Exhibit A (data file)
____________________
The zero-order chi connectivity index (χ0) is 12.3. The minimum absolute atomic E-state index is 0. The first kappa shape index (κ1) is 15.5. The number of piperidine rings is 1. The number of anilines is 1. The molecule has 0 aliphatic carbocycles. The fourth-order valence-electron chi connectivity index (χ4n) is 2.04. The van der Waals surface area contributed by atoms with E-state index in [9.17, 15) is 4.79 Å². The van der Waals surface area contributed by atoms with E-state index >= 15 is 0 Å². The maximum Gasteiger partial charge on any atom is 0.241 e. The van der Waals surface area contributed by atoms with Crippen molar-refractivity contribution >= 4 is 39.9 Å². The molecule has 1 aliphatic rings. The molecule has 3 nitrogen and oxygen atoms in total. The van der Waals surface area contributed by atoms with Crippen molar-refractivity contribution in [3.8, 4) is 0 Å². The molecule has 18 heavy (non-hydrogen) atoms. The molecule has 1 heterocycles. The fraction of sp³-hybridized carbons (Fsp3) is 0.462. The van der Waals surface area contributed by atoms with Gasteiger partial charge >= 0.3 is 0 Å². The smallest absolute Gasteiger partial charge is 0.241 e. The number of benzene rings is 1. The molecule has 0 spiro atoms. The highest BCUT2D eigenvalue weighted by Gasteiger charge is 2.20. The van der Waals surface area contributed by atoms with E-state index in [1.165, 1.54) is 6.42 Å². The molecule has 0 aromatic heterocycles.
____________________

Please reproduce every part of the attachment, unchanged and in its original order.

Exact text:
The zero-order chi connectivity index (χ0) is 12.3. The minimum absolute atomic E-state index is 0. The first kappa shape index (κ1) is 15.5. The number of piperidine rings is 1. The number of anilines is 1. The molecule has 0 aliphatic carbocycles. The fourth-order valence-electron chi connectivity index (χ4n) is 2.04. The van der Waals surface area contributed by atoms with E-state index in [9.17, 15) is 4.79 Å². The van der Waals surface area contributed by atoms with E-state index >= 15 is 0 Å². The maximum Gasteiger partial charge on any atom is 0.241 e. The van der Waals surface area contributed by atoms with Crippen molar-refractivity contribution >= 4 is 39.9 Å². The molecule has 1 aliphatic rings. The molecule has 3 nitrogen and oxygen atoms in total. The van der Waals surface area contributed by atoms with Crippen molar-refractivity contribution in [3.8, 4) is 0 Å². The molecule has 18 heavy (non-hydrogen) atoms. The molecule has 1 heterocycles. The fraction of sp³-hybridized carbons (Fsp3) is 0.462. The van der Waals surface area contributed by atoms with Gasteiger partial charge >= 0.3 is 0 Å². The smallest absolute Gasteiger partial charge is 0.241 e. The number of benzene rings is 1. The molecule has 0 spiro atoms. The highest BCUT2D eigenvalue weighted by Gasteiger charge is 2.20. The van der Waals surface area contributed by atoms with E-state index in [1.165, 1.54) is 6.42 Å². The molecule has 0 aromatic heterocycles.